I surfaced from the first year of my baby’s life raw and wild-eyed, stunned that I hadn’t simply run away, or worse. I looked at my giddy, sweet, blond, toddling toddler and was equally amazed. Amazed that he smiled and laughed and ate and cried and smelled so so good and allowed fleeting kisses on the back of his neck. Amazed that incredibly he hadn’t been infected with my darkness. Apparently nothing had passed through my milk to his sweet mouth or imprinted on his psyche.

In his second year, I slowly recovered. He pulled himself up and began to walk and run and climb and play, make jokes and eat his boiled egg and soldiers. I pulled myself up and began to climb down from the edge. The terrifying abyss that had seemed poised to drown me all through his baby days receded and I unclenched at last. Though the tide of terror had ebbed away, I did spend long stretches hating myself for the year of depression. A terrible guilt at putting an innocent baby through all that. I would like to say the guilt has gone but it’s there, tucked away but palpable all the same. Like a splinter, tiny but sharp and if I  worried it, it would bleed. I think it’s gone sometimes and then sitting down to write words like these, I find I need to swallow hard and press my eyes shut.

I knew I could never have another baby. I couldn’t risk it. I knew that I had only just made it out the last time. I also knew that I couldn’t visit my special brand of madness on another child.

But then the whisper of an idea began. What would it be like to have a baby, to experience that, without the bleak filter of depression? To see a baby of mine and feel a simple, uncomplicated love – one not tainted with fear and despair and guilt. Why couldn’t I have that?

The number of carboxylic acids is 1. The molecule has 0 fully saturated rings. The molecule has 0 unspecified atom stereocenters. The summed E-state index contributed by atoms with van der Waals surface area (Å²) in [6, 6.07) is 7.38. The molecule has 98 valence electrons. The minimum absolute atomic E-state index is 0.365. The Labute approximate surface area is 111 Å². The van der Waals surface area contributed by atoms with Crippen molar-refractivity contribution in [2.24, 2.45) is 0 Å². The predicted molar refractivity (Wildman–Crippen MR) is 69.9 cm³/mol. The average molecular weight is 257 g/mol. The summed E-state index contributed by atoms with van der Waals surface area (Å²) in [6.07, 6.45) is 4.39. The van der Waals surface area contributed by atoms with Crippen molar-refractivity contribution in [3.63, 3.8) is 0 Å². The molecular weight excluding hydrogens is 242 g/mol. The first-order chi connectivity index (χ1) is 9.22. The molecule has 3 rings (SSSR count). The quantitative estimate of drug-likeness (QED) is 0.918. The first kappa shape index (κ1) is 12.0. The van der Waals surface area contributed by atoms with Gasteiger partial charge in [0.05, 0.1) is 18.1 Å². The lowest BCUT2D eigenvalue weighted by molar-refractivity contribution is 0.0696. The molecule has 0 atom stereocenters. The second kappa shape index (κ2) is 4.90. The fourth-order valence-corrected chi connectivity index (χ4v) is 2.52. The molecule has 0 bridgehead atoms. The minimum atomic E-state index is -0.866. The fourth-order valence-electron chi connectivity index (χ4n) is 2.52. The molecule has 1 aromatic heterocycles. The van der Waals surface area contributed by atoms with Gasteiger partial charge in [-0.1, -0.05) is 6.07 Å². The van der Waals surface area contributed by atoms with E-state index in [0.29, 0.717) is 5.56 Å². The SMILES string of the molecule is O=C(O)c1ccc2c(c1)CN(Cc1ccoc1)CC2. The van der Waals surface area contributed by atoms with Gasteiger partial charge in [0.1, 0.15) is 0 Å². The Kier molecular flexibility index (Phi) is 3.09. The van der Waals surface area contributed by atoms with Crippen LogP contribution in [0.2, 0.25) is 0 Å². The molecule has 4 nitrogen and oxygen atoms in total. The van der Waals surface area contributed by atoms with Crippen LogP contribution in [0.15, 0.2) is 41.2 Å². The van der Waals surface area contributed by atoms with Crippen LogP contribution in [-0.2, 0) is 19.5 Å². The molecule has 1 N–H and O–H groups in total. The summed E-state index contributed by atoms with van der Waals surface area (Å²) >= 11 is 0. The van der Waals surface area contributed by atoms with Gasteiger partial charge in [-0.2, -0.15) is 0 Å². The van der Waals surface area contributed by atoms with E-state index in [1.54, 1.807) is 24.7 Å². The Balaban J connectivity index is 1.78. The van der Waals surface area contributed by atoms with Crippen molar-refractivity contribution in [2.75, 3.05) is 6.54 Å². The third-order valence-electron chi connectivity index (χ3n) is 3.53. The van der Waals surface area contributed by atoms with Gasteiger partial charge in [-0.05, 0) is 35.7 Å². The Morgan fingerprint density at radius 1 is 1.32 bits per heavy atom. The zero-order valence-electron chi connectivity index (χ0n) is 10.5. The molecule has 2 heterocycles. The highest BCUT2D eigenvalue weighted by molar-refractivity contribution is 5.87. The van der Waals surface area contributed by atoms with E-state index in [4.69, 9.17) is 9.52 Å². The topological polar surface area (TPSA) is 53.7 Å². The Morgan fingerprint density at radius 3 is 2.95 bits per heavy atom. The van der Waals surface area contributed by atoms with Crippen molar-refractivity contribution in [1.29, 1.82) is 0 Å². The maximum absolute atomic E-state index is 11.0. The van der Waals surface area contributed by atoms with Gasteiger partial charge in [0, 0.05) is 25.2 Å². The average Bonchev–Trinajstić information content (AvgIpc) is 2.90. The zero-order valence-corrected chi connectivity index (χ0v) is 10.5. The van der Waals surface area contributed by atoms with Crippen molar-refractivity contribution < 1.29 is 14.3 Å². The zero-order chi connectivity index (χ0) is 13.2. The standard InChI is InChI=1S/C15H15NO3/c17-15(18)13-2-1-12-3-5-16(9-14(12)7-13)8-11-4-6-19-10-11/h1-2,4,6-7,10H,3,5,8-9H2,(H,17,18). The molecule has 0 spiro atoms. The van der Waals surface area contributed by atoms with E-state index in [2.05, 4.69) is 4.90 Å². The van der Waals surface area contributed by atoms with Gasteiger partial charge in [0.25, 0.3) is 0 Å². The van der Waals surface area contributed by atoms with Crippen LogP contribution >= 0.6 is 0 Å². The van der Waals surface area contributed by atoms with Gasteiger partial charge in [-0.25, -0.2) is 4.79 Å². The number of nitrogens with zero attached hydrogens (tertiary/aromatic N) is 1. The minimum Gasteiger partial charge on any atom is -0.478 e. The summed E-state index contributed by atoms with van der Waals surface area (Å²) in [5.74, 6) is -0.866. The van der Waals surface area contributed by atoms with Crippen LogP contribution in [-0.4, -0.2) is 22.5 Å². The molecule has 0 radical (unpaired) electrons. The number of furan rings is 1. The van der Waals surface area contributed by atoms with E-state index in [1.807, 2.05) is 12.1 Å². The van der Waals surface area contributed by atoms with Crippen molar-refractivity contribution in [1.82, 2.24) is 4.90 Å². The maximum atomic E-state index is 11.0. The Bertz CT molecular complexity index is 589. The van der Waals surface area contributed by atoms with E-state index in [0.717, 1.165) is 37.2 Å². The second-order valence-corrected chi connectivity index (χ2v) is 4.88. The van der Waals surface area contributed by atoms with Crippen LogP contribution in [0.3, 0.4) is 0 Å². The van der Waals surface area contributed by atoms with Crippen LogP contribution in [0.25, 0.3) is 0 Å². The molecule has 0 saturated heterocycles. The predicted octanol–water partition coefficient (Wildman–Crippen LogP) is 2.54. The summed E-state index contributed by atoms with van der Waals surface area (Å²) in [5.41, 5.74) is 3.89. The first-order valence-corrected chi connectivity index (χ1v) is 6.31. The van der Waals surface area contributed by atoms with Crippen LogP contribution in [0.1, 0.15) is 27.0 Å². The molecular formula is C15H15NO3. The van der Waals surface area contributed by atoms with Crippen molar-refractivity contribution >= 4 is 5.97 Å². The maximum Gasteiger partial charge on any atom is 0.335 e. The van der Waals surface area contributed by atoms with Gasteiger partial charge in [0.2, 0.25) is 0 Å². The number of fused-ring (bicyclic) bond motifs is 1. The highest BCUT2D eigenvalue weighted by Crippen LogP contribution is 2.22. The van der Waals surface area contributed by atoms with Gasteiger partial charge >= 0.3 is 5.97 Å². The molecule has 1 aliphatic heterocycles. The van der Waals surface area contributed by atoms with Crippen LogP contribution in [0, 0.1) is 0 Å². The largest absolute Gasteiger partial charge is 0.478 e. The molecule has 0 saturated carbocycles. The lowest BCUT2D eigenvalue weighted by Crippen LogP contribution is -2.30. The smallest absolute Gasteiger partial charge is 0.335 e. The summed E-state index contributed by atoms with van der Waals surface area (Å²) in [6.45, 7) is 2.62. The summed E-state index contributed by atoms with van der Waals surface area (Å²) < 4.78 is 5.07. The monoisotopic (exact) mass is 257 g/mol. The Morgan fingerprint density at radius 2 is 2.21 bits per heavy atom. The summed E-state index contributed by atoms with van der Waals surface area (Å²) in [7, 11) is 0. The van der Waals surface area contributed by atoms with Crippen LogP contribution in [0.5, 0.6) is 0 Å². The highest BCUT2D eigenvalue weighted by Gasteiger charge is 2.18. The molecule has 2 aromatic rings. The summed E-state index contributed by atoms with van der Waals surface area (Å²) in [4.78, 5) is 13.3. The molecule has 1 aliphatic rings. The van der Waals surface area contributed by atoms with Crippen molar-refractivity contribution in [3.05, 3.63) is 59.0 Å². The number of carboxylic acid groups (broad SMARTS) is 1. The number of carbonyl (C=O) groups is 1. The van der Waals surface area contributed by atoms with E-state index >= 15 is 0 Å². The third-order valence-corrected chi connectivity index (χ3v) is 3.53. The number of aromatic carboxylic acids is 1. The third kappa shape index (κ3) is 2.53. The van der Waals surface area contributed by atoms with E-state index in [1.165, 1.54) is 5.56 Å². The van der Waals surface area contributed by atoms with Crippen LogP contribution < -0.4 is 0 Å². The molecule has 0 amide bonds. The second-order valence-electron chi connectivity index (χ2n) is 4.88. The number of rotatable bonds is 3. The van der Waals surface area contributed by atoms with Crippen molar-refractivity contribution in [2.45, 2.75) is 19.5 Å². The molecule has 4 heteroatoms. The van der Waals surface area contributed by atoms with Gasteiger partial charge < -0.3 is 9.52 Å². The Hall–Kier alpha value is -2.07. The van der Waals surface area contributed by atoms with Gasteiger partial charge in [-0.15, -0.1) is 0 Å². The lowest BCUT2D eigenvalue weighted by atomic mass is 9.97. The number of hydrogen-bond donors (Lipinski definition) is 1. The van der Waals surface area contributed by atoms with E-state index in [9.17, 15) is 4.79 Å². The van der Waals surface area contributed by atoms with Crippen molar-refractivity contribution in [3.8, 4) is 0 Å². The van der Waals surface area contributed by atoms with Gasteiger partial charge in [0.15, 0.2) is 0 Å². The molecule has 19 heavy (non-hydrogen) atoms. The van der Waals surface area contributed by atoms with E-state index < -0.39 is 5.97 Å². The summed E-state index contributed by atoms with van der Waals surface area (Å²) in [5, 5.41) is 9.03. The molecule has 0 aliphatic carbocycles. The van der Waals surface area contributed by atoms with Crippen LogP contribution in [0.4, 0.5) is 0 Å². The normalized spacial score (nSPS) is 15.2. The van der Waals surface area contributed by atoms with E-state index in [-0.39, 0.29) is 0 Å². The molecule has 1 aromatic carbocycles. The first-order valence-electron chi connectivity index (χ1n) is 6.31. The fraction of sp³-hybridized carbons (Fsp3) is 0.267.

You cannot have that. The sick part of my brain was categorical. You’re too f*cked up. You don’t deserve that and to risk exposing another baby to your diseased mothering is reckless and it is selfish.

I would like to be able to say that at this juncture I sought counselling and treatment for my postnatal depression but the fact is I did not. While my day-to-day got better, I was still mired in denial about my mental state. I had started to feel so much more bonded to my darling boy and I decided that I’d weathered the postnatal squall and did not need or want to drag out the darker elements for closer inspection.

Finally the desire for another baby won and I became pregnant again. I made a plan for what I believed to be the inevitable: Postnatal depression THE SEQUEL. I told every single medical professional I dealt with during my pregnancy what had happened. They didn’t preemptively confiscate my foetus. They assigned me a therapist for my pregnancy. I made several provisions for the approaching storm, I saved money so that I could take a full four months of maternity leave, I also saved enough to be able to keep my toddler in childcare for the duration, I fanatically practised self hypnosis. I was essentially scheduling in a very contained, as manageable as possible nervous breakdown. Everyone – husband, mother, friends – were put on high alert. If I started showing up dead-eyed, caked in make up, crowing about how completely “fine” I was, they were to intervene and bring me to the doctor immediately.